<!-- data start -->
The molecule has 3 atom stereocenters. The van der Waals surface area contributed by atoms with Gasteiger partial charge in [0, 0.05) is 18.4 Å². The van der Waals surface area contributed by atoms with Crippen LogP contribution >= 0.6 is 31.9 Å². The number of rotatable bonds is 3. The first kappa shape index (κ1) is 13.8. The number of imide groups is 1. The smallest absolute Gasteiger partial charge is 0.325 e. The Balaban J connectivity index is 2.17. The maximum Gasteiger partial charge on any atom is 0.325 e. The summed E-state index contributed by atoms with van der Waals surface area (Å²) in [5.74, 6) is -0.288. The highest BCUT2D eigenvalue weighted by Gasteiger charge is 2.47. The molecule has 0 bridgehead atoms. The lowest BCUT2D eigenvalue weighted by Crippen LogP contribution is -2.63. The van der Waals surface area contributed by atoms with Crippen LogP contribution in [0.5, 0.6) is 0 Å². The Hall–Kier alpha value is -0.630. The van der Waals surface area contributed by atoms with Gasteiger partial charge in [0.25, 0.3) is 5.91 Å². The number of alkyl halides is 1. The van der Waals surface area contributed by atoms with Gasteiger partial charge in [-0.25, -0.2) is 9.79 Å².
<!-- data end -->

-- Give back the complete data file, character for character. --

The molecule has 3 atom stereocenters. The van der Waals surface area contributed by atoms with Gasteiger partial charge in [0, 0.05) is 18.4 Å². The van der Waals surface area contributed by atoms with Crippen LogP contribution >= 0.6 is 31.9 Å². The number of rotatable bonds is 3. The first kappa shape index (κ1) is 13.8. The number of imide groups is 1. The smallest absolute Gasteiger partial charge is 0.325 e. The Balaban J connectivity index is 2.17. The maximum Gasteiger partial charge on any atom is 0.325 e. The summed E-state index contributed by atoms with van der Waals surface area (Å²) in [5.74, 6) is -0.288. The highest BCUT2D eigenvalue weighted by Gasteiger charge is 2.47. The molecule has 0 bridgehead atoms. The lowest BCUT2D eigenvalue weighted by Crippen LogP contribution is -2.63. The van der Waals surface area contributed by atoms with Crippen LogP contribution in [0.5, 0.6) is 0 Å². The Hall–Kier alpha value is -0.630. The van der Waals surface area contributed by atoms with Gasteiger partial charge in [0.25, 0.3) is 5.91 Å². The number of alkyl halides is 1. The van der Waals surface area contributed by atoms with Gasteiger partial charge in [-0.25, -0.2) is 9.79 Å².